CP: Your work often features physical elements that you have filmed and manipulated. What differentiates these pieces from your purely digital work?
KT: As an undergraduate student at Hunter College, I was a painting major at the time but still was interested in moving image. I took a video art class with the artist and writer Constance DeJong and started making videos of my paintings and manipulating them in the computer with editing software. This was also the first time I experimented with sculpture. I began to paint objects and TVs that I included in my videos and made TV sculptures to show those videos on. As I have developed as an artist I find myself being drawn more and more to working with physical elements and I am less interested in purely 3D-rendered works. My true voice is in the mix of the two.
CP: Have your considered presenting physical sculptures as the final form of your work?
KT: I’ve thought about it, but it never really made sense with my concept. I reuse and recycle many of my sculptures to generate my work. My sculptures are modular and I like working with materials that are ephemeral. If they were made permanent I would have to let go of an element of freedom that I relish in while making the work.
Installation shot from the solo exhibition Low Tide, Upfor Gallery, Portland, OR, 2017
CP: How would you describe your aesthetic?
KT: My ideas emerge from a physical handmade place. There is a rawness and expressionism there that is visceral, but I also incorporate slick computer-generated imagery. I work with found physical objects and imagery scavenged from online so there is a kind of thrift store digital detritus element to the work. The visual choices that I make are also influenced by a girly aesthetic that was ingrained in me as a child. I am drawn to “feminine” colors and childlike shapes, yet I mix this with a somewhat cynical vision of the future.
CP: Do you think the internet has been generally good for humanity?
KT: I’m ambivalent. The internet has really helped people who are isolated and oppressed. It has given them a voice and a community. But on the other hand it has brought together people whose ideas are detrimental to society and it has been used to organize hate groups and spread propaganda on a massive level. Only time will tell if the overall effect has been negative or positive.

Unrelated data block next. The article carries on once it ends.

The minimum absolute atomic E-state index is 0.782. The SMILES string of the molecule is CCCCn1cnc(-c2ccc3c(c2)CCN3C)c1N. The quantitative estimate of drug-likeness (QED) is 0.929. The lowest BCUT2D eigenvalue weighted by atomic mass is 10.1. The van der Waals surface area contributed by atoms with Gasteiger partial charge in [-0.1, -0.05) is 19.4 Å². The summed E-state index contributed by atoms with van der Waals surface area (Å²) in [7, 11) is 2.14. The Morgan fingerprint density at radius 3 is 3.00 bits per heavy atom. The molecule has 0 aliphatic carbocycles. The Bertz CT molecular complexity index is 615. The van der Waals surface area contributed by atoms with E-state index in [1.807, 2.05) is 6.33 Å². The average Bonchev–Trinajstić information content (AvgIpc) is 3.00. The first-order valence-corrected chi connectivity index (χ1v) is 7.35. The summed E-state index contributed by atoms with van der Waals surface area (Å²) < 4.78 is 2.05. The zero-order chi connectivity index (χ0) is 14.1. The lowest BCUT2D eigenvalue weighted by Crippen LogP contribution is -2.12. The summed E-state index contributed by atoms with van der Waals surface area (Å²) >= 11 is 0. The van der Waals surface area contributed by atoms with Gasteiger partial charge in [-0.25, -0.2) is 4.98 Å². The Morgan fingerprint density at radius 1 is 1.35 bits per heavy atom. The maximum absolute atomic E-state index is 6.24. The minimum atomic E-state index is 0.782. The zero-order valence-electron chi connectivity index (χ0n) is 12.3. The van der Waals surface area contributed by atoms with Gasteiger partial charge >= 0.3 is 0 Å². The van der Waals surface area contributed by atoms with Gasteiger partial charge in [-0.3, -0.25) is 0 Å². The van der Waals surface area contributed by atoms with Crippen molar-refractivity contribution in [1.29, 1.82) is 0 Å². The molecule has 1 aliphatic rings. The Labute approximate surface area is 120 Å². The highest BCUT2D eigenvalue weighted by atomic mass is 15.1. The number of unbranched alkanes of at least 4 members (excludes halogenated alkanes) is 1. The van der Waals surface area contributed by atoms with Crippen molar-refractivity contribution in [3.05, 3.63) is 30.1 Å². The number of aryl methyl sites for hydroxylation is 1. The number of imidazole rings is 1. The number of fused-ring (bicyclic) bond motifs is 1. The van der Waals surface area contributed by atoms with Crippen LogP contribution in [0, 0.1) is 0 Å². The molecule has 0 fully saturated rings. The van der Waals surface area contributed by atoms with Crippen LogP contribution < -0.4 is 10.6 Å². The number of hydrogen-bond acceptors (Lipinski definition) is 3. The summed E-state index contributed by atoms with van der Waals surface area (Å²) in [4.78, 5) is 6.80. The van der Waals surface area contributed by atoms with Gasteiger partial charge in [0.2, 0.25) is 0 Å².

CP: Your work seems to simultaneously suggest a fascination and repulsion of consumerist/capitalist culture. Do you struggle with that duality?
KT: Very much. I love the cartoons and toys I grew up with, while at the same time I am aware I was being manipulated to consume junk that was commercially constructed for “females.” I also see beauty in the decay and destruction that is caused by capitalism while simultaneously feeling disturbed and saddened. It’s a kind of tragic romanticism.
CP: When did you first become aware of these concepts?
KT: In college I used to make paintings of female figures in dirty snow that was filled with garbage. From the time I started making work that had any meaning it had some element of decay brought on by consumer culture mixed with stereotypical female beauty.
CP: Would you describe yourself as a political person?
KT: My work has had political undertones for quite a while, but it wasn’t until the People’s Climate March in 2014 that I began to be politically active other than voting. I heard environmental activists Naomi Klein and Bill McKibben speak at an event and it scared the crap out of me. Their words brought a realness to what I already felt was happening with our planet, but was not ready to face up to.
CP: How autobiographical is your work?
KT: My work stems from my own experience and feeling about being a physical body navigating through a toxic landscape caused by capitalism. From a young age, capitalism has promoted behavior in me that is detrimental to me and my environment. My work is autobiographical in that it reflects that I am a female that came of age in the 1990s who is living through the Anthropocene extinction.
#DuckFace, 2016, Still from video series @RealSelfCindy. Courtesy of daata-editions.com and the artist
CP: Why do you think new media art has become a natural home for feminist thinking?
KT: Throughout history male artists have used art to objectify and commodify women’s bodies. Right now you see a wave of young female artists and entrepreneurs using new media, in particular the internet, to reclaim ownership and control over their own images of their bodies. Because the internet cuts out the middle man to reach a wider audience, it has the potential to supersede the traditional patriarchal power structures.